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‘…hypertext has come to describe a text which provides a network of links to other texts that are “outside, above and beyond” itself. Hypertext, both as a practice and an object of study, has a dual history.’ (Lister et al. 23)
‘ For Roland Barthes, tmesis (my emphasis) is the unconstrained skipping and skimming of passages, a fragmentation of the linear text expression that is totally beyond the author’s control. Hypertext reading is in fact quite the opposite: as the reader explores the labyrinth, she cannot afford to tread lightly through the texts but must scrutinize the links and venues in order to avoid meeting the same text fragments over and over again.’
(Aarseth, 1997: 78) on Lister et al., 29.
Our attachment to older ways of cultural expression is very strong …
And one of the strongest points of resistance emerges when we become aware how much the computer itself is ‘directing’ our response to a text.
The region of cybertextuality ‘ in which the machine, the text(s) and the reader/user are all equally implicated in the production of meaning.’ (Lister et al., 29)
And so the whole way in which we have access to understanding a text becomes very complex because it depends on all the choices made possible by computer programming and our choices of reading patterns.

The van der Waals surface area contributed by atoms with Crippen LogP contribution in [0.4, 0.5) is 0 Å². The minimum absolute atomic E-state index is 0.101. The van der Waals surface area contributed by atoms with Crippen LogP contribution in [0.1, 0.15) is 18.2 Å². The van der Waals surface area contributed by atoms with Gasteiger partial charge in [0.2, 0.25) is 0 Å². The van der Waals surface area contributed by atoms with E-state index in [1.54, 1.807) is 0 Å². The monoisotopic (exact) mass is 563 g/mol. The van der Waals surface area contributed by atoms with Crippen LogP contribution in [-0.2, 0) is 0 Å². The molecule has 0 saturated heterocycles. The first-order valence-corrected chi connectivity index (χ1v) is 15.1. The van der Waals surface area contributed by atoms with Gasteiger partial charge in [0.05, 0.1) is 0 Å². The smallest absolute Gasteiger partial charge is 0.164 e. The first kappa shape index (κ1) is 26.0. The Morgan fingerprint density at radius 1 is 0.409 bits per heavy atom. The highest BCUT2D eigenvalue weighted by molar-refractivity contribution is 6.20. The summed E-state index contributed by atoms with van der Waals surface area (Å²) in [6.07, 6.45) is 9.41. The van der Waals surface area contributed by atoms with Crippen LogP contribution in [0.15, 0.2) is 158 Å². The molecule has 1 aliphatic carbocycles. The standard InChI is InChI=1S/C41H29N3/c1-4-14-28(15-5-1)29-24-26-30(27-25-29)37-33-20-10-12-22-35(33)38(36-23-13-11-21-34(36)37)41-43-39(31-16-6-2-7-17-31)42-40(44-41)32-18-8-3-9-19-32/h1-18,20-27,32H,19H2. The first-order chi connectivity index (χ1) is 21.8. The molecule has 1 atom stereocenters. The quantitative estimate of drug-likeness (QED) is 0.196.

‘We may define a hypertext as a work which is made up from discrete units of material in which each one carries a number of pathways to other units. The work is a web of connection which the user explores using the navigational aids of the interface design. Each discrete “node” in the web has a number of entrances and exits or links.’
‘ the audience for new media becomes a “user” rather than a “viewer” of visual culture, film and TV or a “reader” of literature. In interactive multimedia texts there is a sense in which it is necessary for the user actively to intervene as well as viewing or reading in order to produce meaning.’ (Lister et al. 20-1)
The “user” is a performer – pansensual interpreter of a work, chooser of what to hear or see next and in what order
Tzvetan Todorov suggested that conventional narratives are structured in five stages:
1. a state of equilibrium at the outset; 2. a disruption of the equilibrium by some action; 3. a recognition that there has been a disruption; 4. an attempt to repair the disruption; 5. a reinstatement of equilibrium